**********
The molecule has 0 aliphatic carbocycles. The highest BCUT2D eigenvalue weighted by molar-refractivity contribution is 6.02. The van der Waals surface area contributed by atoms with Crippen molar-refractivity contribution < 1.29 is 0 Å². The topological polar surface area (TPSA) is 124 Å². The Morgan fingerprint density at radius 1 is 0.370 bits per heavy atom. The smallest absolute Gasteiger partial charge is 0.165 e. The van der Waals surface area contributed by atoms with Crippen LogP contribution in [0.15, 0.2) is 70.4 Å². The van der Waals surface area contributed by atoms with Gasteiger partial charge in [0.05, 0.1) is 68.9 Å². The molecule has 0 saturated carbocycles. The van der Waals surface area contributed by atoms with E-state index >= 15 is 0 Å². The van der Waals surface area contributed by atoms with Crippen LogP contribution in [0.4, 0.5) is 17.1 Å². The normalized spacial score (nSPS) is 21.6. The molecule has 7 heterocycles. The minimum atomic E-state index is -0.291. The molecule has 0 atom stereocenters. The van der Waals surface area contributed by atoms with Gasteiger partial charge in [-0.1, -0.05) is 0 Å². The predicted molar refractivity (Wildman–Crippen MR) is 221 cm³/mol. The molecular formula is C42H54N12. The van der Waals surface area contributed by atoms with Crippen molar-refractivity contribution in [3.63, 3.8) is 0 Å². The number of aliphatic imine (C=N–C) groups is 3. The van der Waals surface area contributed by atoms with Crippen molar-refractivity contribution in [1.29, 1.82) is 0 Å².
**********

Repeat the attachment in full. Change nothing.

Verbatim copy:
The molecule has 0 aliphatic carbocycles. The highest BCUT2D eigenvalue weighted by molar-refractivity contribution is 6.02. The van der Waals surface area contributed by atoms with Crippen molar-refractivity contribution < 1.29 is 0 Å². The topological polar surface area (TPSA) is 124 Å². The Morgan fingerprint density at radius 1 is 0.370 bits per heavy atom. The smallest absolute Gasteiger partial charge is 0.165 e. The van der Waals surface area contributed by atoms with Crippen LogP contribution in [0.15, 0.2) is 70.4 Å². The van der Waals surface area contributed by atoms with Gasteiger partial charge in [0.05, 0.1) is 68.9 Å². The molecule has 0 saturated carbocycles. The van der Waals surface area contributed by atoms with E-state index >= 15 is 0 Å². The van der Waals surface area contributed by atoms with Crippen LogP contribution in [0.4, 0.5) is 17.1 Å². The normalized spacial score (nSPS) is 21.6. The molecule has 7 heterocycles. The minimum atomic E-state index is -0.291. The molecule has 0 atom stereocenters. The van der Waals surface area contributed by atoms with Gasteiger partial charge in [-0.1, -0.05) is 0 Å². The predicted molar refractivity (Wildman–Crippen MR) is 221 cm³/mol. The molecular formula is C42H54N12. The van der Waals surface area contributed by atoms with Crippen molar-refractivity contribution in [3.63, 3.8) is 0 Å². The number of aliphatic imine (C=N–C) groups is 3. The van der Waals surface area contributed by atoms with Crippen molar-refractivity contribution in [1.29, 1.82) is 0 Å².